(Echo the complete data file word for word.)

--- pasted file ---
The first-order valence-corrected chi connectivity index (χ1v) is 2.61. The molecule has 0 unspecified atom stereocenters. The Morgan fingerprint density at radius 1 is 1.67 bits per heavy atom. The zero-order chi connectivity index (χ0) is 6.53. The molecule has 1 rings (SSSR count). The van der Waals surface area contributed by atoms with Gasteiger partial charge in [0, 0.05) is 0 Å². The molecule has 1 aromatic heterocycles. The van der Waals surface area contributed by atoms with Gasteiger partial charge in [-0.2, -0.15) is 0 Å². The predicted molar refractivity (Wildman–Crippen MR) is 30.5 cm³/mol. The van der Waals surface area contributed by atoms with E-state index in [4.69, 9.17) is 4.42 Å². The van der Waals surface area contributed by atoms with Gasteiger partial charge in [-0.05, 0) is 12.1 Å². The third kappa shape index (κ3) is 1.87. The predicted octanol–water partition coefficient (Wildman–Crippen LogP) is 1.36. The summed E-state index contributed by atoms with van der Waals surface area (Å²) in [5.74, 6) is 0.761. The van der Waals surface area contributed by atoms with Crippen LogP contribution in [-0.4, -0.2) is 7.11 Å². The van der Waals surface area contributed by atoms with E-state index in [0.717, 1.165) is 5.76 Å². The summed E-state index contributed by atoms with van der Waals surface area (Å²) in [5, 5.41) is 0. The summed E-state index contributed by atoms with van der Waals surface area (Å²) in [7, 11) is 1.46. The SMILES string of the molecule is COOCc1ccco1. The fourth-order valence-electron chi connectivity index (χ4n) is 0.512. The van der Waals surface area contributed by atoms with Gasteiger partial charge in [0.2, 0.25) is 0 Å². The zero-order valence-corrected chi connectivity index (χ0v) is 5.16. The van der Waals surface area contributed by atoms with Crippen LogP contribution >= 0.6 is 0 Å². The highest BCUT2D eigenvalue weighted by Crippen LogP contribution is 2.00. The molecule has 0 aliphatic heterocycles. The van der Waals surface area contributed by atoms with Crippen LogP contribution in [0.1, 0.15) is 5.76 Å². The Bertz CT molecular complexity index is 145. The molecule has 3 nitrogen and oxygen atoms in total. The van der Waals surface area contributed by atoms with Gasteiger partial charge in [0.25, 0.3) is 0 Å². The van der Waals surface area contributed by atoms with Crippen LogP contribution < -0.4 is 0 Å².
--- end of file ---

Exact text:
The first-order valence-corrected chi connectivity index (χ1v) is 2.61. The molecule has 0 unspecified atom stereocenters. The Morgan fingerprint density at radius 1 is 1.67 bits per heavy atom. The zero-order chi connectivity index (χ0) is 6.53. The molecule has 1 rings (SSSR count). The van der Waals surface area contributed by atoms with Gasteiger partial charge in [0, 0.05) is 0 Å². The molecule has 1 aromatic heterocycles. The van der Waals surface area contributed by atoms with Gasteiger partial charge in [-0.2, -0.15) is 0 Å². The predicted molar refractivity (Wildman–Crippen MR) is 30.5 cm³/mol. The van der Waals surface area contributed by atoms with E-state index in [4.69, 9.17) is 4.42 Å². The van der Waals surface area contributed by atoms with Gasteiger partial charge in [-0.05, 0) is 12.1 Å². The third kappa shape index (κ3) is 1.87. The predicted octanol–water partition coefficient (Wildman–Crippen LogP) is 1.36. The summed E-state index contributed by atoms with van der Waals surface area (Å²) in [5.74, 6) is 0.761. The van der Waals surface area contributed by atoms with Crippen LogP contribution in [-0.4, -0.2) is 7.11 Å². The van der Waals surface area contributed by atoms with E-state index in [0.717, 1.165) is 5.76 Å². The summed E-state index contributed by atoms with van der Waals surface area (Å²) in [5, 5.41) is 0. The summed E-state index contributed by atoms with van der Waals surface area (Å²) in [7, 11) is 1.46. The SMILES string of the molecule is COOCc1ccco1. The fourth-order valence-electron chi connectivity index (χ4n) is 0.512. The van der Waals surface area contributed by atoms with Gasteiger partial charge in [0.2, 0.25) is 0 Å². The zero-order valence-corrected chi connectivity index (χ0v) is 5.16. The van der Waals surface area contributed by atoms with Crippen LogP contribution >= 0.6 is 0 Å². The highest BCUT2D eigenvalue weighted by Crippen LogP contribution is 2.00. The molecule has 0 aliphatic heterocycles. The van der Waals surface area contributed by atoms with Crippen LogP contribution in [0.1, 0.15) is 5.76 Å². The Bertz CT molecular complexity index is 145. The molecule has 3 nitrogen and oxygen atoms in total. The van der Waals surface area contributed by atoms with Gasteiger partial charge in [0.25, 0.3) is 0 Å². The van der Waals surface area contributed by atoms with Crippen LogP contribution < -0.4 is 0 Å².